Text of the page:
Drilling holes into cell membranes: the wonderful world of the pore-forming proteins
Pore-forming toxins (PFT) constitute the largest and best characterized class of protein toxins, accounting for more than 30% of all known bacterial protein toxins. They are potent virulence factors evolved during ancient competition among organisms for defense and/or attack purposes. Interestingly, similar structures and modes of action are also adopted by components of the immune system, like perforin and complement.
PFT are normally able to drill poorly selective nanometer-sized holes into the target cell membranes, causing cell death through osmotic imbalance.
Regarding the pore structure, two conformations have been described: a purely proteinic channel or a protein-lipid mixed arrangement. This second case is characterized by the co-presence of lipidic and protein elements in the pore walls. Lipid heads could either intercalate between protein monomers or constitute the chord of arc shaped pores. In both cases the lipid lamellar structure is destroyed and lipids should bend, assuming a toroidal shape.
Here I will discuss how the Planar Lipid Membrane measurements combined with Atomic Force Microscopy topological analyses could help to understand how transmembrane pores are formed by cholesterol-dependent cytolysins (CDCs), a toxin family from pathogenic bacteria, and actinoporins, cytolysins from sea anemones. I will present experimental evidences supporting the ability of these two unrelated protein families to punch proteolipidic nanopores into lipid membranes.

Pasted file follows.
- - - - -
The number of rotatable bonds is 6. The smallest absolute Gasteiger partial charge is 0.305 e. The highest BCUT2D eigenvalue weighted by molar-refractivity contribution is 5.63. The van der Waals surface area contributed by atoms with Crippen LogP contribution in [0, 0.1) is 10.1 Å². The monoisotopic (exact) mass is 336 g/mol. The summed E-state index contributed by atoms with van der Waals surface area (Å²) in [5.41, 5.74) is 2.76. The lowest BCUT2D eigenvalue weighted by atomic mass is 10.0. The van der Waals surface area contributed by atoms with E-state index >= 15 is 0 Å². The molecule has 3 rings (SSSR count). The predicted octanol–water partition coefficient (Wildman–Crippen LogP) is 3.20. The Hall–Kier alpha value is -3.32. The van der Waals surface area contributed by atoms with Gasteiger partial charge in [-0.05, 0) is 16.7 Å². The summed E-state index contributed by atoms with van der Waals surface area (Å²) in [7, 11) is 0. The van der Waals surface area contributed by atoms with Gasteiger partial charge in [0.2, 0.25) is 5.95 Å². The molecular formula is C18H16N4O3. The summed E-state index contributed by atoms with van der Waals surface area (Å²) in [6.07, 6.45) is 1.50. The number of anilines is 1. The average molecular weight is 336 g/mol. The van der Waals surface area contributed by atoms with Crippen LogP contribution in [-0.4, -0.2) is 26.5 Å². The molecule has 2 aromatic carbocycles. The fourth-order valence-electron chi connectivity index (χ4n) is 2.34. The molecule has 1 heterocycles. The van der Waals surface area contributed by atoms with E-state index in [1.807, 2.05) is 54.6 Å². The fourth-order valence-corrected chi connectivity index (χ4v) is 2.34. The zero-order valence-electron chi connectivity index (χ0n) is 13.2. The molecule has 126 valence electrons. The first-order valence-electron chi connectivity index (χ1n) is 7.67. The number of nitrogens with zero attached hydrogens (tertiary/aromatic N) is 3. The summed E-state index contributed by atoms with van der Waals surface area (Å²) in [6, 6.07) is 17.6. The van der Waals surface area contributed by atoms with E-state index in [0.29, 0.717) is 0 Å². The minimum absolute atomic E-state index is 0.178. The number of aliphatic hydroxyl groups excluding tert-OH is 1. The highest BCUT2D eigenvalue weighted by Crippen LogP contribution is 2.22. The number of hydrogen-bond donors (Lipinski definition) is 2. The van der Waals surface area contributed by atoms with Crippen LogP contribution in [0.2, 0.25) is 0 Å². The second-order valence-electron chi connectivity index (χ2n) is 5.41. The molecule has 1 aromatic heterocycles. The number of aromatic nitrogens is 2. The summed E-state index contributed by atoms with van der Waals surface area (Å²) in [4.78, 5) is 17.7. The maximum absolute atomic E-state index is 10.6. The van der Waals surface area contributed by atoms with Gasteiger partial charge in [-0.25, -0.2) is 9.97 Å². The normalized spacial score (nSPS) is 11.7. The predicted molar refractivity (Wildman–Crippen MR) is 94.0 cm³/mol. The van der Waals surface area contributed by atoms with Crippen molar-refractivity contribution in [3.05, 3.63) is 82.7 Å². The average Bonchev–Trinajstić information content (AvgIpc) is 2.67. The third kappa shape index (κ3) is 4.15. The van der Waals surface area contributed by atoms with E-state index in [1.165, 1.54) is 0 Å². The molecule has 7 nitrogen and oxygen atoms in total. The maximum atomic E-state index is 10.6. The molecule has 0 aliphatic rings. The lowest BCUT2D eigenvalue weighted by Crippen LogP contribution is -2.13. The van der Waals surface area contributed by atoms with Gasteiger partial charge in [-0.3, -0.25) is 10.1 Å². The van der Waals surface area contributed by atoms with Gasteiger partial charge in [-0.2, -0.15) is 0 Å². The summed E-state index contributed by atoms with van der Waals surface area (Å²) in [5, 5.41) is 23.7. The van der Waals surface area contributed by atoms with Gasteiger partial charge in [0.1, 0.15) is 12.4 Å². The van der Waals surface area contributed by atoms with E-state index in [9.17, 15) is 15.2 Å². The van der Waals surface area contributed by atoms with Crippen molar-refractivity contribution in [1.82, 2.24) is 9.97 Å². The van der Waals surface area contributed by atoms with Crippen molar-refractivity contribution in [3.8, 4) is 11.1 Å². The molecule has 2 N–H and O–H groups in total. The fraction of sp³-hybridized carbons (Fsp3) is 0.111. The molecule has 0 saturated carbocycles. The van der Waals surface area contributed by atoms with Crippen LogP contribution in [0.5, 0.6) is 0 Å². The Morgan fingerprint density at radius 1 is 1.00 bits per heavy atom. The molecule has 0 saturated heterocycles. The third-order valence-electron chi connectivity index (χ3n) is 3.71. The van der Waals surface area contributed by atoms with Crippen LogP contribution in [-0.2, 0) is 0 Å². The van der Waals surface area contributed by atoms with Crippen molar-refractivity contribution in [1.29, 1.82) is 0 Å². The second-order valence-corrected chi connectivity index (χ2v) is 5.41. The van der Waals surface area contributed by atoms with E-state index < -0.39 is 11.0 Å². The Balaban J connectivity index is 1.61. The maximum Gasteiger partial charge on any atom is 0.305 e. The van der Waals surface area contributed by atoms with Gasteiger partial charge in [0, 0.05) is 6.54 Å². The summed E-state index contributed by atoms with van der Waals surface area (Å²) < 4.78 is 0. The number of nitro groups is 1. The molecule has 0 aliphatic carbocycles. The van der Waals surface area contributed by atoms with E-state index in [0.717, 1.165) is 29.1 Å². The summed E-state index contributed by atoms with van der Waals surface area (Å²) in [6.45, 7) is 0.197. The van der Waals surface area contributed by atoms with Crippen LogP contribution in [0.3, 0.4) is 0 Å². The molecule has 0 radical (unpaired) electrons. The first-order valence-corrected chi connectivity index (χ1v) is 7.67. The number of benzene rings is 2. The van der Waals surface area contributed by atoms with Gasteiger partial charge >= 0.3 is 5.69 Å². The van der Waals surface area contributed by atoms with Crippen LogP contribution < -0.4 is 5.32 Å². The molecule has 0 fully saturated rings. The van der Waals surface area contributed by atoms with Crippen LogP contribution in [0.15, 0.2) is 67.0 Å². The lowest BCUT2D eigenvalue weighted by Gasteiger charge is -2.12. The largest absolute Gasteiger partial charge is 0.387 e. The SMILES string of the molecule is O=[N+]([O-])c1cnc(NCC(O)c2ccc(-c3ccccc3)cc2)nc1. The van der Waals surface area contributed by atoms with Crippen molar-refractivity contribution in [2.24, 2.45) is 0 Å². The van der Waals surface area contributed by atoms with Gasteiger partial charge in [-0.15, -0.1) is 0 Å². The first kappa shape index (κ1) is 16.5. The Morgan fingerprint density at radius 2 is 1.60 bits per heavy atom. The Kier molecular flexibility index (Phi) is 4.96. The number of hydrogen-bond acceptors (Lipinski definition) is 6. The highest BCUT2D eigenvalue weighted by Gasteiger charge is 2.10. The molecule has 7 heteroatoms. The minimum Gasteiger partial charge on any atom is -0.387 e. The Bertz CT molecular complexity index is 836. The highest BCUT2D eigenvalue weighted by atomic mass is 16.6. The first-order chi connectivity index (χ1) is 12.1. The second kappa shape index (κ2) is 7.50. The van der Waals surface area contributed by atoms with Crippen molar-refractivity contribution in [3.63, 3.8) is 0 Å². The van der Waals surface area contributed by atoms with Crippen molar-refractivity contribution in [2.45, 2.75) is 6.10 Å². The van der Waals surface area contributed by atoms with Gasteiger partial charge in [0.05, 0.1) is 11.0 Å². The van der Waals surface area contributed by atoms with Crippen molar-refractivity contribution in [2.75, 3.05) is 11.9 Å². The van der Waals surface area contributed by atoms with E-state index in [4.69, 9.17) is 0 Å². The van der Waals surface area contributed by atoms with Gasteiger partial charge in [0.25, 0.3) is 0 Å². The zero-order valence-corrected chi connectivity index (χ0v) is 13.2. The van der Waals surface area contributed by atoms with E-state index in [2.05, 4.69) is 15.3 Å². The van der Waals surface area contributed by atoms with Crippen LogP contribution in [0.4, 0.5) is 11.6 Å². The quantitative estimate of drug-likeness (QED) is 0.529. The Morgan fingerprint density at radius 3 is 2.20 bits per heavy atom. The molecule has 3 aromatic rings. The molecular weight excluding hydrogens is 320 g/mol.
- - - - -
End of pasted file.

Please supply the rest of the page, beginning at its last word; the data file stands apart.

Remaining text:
About the speaker:
Mauro Dalla Serra
National Research Council of Italy - Institute of Biophysics & Bruno Kessler Foundation
via Sommarive 18, 38123 Trento, Italy
e.mail: mauro.dallaserra [at] cnr.it
For further information:
Prof. Dr. Roland Benz
Professor of Biotechnology
Life Sciences and Chemistry - Focus area Health
Building Research II, Room 89 / Campus Ring 6 / 28759 Bremen / Germany
Email: r.benz [at] jacobs-university.de
Tel: +49 421 200-3151 / Fax: +49 421 200-3249
Link to Homepage: r.benz [at] jacobs-university.de Tel: +49 421 200-3151 / Fax: +49 421 200-3249 Link to Homepage: https://www.jacobs-university.de/ses/rbenz">https://www.jacobs-university.de/ses/rbenz